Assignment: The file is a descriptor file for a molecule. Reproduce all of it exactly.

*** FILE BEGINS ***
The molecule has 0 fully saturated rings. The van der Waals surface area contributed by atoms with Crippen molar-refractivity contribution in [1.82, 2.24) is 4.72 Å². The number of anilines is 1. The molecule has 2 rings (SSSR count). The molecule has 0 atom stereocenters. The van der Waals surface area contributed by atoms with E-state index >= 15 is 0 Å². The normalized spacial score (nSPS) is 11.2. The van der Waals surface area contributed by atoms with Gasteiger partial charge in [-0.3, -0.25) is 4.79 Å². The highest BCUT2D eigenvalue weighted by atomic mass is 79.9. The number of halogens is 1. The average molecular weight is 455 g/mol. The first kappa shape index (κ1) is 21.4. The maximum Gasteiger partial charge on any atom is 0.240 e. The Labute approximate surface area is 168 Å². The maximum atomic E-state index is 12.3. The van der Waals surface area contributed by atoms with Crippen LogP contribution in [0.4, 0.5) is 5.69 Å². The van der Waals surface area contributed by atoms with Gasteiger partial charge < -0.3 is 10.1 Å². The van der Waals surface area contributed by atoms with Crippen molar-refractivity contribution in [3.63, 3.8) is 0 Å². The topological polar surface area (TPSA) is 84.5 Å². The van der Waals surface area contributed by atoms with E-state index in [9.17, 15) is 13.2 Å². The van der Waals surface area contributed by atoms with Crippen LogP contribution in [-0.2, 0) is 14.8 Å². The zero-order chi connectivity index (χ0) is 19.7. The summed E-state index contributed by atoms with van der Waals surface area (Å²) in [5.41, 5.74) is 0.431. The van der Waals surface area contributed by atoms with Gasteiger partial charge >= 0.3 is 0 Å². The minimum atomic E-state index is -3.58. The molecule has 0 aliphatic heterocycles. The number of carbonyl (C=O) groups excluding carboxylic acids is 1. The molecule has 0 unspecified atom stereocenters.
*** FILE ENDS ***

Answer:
The molecule has 0 fully saturated rings. The van der Waals surface area contributed by atoms with Crippen molar-refractivity contribution in [1.82, 2.24) is 4.72 Å². The number of anilines is 1. The molecule has 2 rings (SSSR count). The molecule has 0 atom stereocenters. The van der Waals surface area contributed by atoms with E-state index >= 15 is 0 Å². The normalized spacial score (nSPS) is 11.2. The van der Waals surface area contributed by atoms with Gasteiger partial charge in [-0.3, -0.25) is 4.79 Å². The highest BCUT2D eigenvalue weighted by atomic mass is 79.9. The number of halogens is 1. The average molecular weight is 455 g/mol. The first kappa shape index (κ1) is 21.4. The maximum Gasteiger partial charge on any atom is 0.240 e. The Labute approximate surface area is 168 Å². The maximum atomic E-state index is 12.3. The van der Waals surface area contributed by atoms with Crippen LogP contribution in [0.4, 0.5) is 5.69 Å². The van der Waals surface area contributed by atoms with Gasteiger partial charge < -0.3 is 10.1 Å². The van der Waals surface area contributed by atoms with Crippen molar-refractivity contribution in [3.63, 3.8) is 0 Å². The topological polar surface area (TPSA) is 84.5 Å². The van der Waals surface area contributed by atoms with E-state index in [9.17, 15) is 13.2 Å². The van der Waals surface area contributed by atoms with Crippen LogP contribution in [-0.2, 0) is 14.8 Å². The zero-order chi connectivity index (χ0) is 19.7. The summed E-state index contributed by atoms with van der Waals surface area (Å²) in [5.41, 5.74) is 0.431. The van der Waals surface area contributed by atoms with Gasteiger partial charge >= 0.3 is 0 Å². The minimum atomic E-state index is -3.58. The molecule has 0 aliphatic heterocycles. The number of carbonyl (C=O) groups excluding carboxylic acids is 1. The molecule has 0 unspecified atom stereocenters.